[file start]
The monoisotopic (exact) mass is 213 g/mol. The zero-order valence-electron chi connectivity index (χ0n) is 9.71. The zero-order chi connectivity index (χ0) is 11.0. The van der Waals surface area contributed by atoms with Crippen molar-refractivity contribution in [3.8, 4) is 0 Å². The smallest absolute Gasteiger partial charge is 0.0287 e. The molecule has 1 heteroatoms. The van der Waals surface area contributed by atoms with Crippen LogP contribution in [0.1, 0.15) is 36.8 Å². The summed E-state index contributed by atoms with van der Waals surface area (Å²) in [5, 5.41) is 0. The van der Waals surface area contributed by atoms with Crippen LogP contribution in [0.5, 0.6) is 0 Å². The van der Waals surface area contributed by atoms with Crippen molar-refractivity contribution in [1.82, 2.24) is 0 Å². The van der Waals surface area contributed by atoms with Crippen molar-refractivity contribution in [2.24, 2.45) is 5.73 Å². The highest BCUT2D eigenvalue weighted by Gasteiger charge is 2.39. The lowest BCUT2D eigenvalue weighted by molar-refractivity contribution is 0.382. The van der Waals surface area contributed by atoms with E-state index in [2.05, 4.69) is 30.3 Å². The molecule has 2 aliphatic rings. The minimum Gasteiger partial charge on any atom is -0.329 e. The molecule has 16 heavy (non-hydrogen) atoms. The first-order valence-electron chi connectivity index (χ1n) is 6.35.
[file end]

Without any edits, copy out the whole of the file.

The monoisotopic (exact) mass is 213 g/mol. The zero-order valence-electron chi connectivity index (χ0n) is 9.71. The zero-order chi connectivity index (χ0) is 11.0. The van der Waals surface area contributed by atoms with Crippen molar-refractivity contribution in [3.8, 4) is 0 Å². The smallest absolute Gasteiger partial charge is 0.0287 e. The molecule has 1 heteroatoms. The van der Waals surface area contributed by atoms with Crippen LogP contribution in [0.1, 0.15) is 36.8 Å². The summed E-state index contributed by atoms with van der Waals surface area (Å²) in [5, 5.41) is 0. The van der Waals surface area contributed by atoms with Crippen LogP contribution in [0.5, 0.6) is 0 Å². The van der Waals surface area contributed by atoms with Crippen molar-refractivity contribution in [1.82, 2.24) is 0 Å². The van der Waals surface area contributed by atoms with Crippen molar-refractivity contribution in [2.24, 2.45) is 5.73 Å². The highest BCUT2D eigenvalue weighted by Gasteiger charge is 2.39. The lowest BCUT2D eigenvalue weighted by molar-refractivity contribution is 0.382. The van der Waals surface area contributed by atoms with E-state index in [2.05, 4.69) is 30.3 Å². The molecule has 2 aliphatic rings. The minimum Gasteiger partial charge on any atom is -0.329 e. The molecule has 16 heavy (non-hydrogen) atoms. The first-order valence-electron chi connectivity index (χ1n) is 6.35.